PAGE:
Pikene på Broen, Kirkenes, the Iceland-China Cultural Fund and Nordic House, Reykjavik, coordinate the poetry festival Crossing the Boundaries of Poetry and Culture, which this year takes place in Kirkenes, Grense Jakobselv and Vardø on August 20-22.
A group of Sami, Icelandic, Finnish and Chinese poets, critics and editors will be arriving in Kirkenes on August 20, Pikene på Broen announces in a press release. There will be public recitals, open for everyone, in King Oscar II’s Chapel – with a view of the Barents Sea and the Russian border – at picturesque Grense Jakobselv.
In 2010 the Chinese real estate entrepreneur, Huang Nubo donated 1 million USD to the Iceland-China Cultural fund, from which 100 000 USD will be used to organize a poetry festival each year for a decade.
The poetry festival has earlier been arranged in Reykjavik (2010) and Beijing (2011). In 2012 attempts to arrange the festival in Kirkenes were made, but awarding Liu Xiaobo the Nobel Peace Prize (2010) proved this difficult.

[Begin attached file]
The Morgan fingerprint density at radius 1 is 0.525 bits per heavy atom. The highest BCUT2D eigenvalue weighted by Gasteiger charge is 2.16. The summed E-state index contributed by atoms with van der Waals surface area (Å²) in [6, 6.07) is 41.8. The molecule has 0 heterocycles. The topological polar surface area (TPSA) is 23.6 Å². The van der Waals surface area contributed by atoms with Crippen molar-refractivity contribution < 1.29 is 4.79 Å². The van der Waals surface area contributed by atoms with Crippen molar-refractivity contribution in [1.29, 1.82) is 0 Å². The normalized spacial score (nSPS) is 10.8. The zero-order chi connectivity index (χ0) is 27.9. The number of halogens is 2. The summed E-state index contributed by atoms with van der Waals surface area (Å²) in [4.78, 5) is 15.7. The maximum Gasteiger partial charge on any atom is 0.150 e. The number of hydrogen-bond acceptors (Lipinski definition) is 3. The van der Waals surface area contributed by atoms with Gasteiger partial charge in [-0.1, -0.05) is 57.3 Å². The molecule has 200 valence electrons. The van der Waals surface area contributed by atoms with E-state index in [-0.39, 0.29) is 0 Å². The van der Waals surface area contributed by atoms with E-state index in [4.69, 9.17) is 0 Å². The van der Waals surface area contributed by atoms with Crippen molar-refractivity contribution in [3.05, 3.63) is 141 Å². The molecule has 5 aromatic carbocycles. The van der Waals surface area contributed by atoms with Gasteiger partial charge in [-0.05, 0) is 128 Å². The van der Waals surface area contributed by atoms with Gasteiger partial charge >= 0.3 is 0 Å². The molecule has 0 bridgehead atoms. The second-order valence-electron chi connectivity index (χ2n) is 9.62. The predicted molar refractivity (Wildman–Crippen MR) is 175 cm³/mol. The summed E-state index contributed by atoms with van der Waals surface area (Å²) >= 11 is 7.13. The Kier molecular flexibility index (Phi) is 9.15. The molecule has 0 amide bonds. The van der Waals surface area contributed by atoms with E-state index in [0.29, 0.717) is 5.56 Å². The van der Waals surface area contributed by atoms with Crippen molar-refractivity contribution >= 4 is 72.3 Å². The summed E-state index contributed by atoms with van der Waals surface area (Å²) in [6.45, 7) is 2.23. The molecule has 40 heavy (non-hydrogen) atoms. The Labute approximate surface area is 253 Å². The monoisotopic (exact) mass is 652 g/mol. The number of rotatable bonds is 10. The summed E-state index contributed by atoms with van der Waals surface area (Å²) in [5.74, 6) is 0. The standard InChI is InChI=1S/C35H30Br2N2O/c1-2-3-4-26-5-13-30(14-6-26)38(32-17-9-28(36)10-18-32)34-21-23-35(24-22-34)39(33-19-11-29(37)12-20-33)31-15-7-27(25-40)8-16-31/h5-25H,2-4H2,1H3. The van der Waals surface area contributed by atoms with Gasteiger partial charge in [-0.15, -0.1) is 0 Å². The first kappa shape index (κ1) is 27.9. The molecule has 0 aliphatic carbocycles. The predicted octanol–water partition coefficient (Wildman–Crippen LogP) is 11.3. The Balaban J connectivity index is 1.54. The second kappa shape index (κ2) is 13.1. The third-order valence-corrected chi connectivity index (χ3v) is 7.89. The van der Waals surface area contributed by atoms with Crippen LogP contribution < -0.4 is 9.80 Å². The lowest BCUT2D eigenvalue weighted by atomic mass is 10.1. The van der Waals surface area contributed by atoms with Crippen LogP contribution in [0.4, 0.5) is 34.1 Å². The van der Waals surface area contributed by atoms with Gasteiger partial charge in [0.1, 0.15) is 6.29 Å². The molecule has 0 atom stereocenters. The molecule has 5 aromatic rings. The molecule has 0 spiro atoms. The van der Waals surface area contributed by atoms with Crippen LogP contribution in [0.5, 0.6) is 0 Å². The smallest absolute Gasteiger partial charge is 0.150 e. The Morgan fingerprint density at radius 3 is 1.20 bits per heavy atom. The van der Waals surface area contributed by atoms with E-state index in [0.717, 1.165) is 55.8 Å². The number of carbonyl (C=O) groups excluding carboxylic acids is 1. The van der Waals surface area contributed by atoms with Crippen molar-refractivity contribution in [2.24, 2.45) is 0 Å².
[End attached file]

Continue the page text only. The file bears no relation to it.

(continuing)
Huang Nubo himself will perform some of his own poetry in King Oscar II’s Chapel. There will also be arranged recitals in Kirkenes and in Vardø.
The aim of the poetry festival Crossing the Boundaries of Poetry and Culture is to promote and enhance cultural cooperation with a special focus on literature, in particular poetry, between Iceland and China, in the context of a wider cultural exchange between East Asia and Northern Europe, including Japan and the Scandinavian countries.
Participating Sami poets are: Inger-Mari Aikio-Arianaick, Rose-Marie Huuva, Sigbjørn Skåden and Synnøve Persen. Icelandic poets: Gerður Kristný and Kristín Eiríksdóttir. Finnish poets: Saila Susiluoto and Tua Forsström. Chinese poets: Gong Shu Ting, Yang Ke, Yang Zi, Gao Xiu Qin, Hu Xu Dong and Huang Nubo.
When Bjørne Kvernmo docked his ship, “Havsel,” at the port in Tromsø this month, he knew it would be the end of a tradition he’s kept up for 40 years. With his return, northern Norway’s long-standing seal hunt had finally come to a close.
According to a doctoral dissertation to be published by the University of Helsinki, the indigenous Sámi people of Northern Finland generally have lower cancer rates than the rest of the country’s population.